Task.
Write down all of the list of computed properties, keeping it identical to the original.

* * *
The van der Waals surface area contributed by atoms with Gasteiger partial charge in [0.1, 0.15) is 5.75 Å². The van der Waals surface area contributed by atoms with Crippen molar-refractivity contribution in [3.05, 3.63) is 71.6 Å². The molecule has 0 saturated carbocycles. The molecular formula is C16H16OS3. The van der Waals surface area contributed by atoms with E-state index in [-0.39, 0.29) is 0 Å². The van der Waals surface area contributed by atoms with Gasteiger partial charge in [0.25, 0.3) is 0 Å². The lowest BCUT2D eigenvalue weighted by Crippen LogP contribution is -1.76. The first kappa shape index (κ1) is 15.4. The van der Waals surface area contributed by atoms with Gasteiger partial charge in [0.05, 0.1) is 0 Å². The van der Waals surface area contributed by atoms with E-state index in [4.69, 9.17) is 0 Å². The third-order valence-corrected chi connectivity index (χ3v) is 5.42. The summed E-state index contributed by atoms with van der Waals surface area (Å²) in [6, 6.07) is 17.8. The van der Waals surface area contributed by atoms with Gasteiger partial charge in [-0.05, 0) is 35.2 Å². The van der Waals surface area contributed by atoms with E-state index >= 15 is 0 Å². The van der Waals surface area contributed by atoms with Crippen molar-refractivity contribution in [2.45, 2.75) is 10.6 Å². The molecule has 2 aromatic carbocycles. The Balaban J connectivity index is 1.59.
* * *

The van der Waals surface area contributed by atoms with Gasteiger partial charge in [0.1, 0.15) is 5.75 Å². The van der Waals surface area contributed by atoms with Crippen molar-refractivity contribution in [3.05, 3.63) is 71.6 Å². The molecule has 0 saturated carbocycles. The molecular formula is C16H16OS3. The van der Waals surface area contributed by atoms with E-state index in [-0.39, 0.29) is 0 Å². The van der Waals surface area contributed by atoms with Gasteiger partial charge in [0.25, 0.3) is 0 Å². The lowest BCUT2D eigenvalue weighted by Crippen LogP contribution is -1.76. The first kappa shape index (κ1) is 15.4. The van der Waals surface area contributed by atoms with Gasteiger partial charge in [0.05, 0.1) is 0 Å². The van der Waals surface area contributed by atoms with E-state index in [4.69, 9.17) is 0 Å². The third-order valence-corrected chi connectivity index (χ3v) is 5.42. The summed E-state index contributed by atoms with van der Waals surface area (Å²) in [6, 6.07) is 17.8. The van der Waals surface area contributed by atoms with Gasteiger partial charge in [-0.05, 0) is 35.2 Å². The van der Waals surface area contributed by atoms with E-state index >= 15 is 0 Å². The van der Waals surface area contributed by atoms with Crippen molar-refractivity contribution in [2.45, 2.75) is 10.6 Å². The molecule has 2 aromatic carbocycles. The Balaban J connectivity index is 1.59.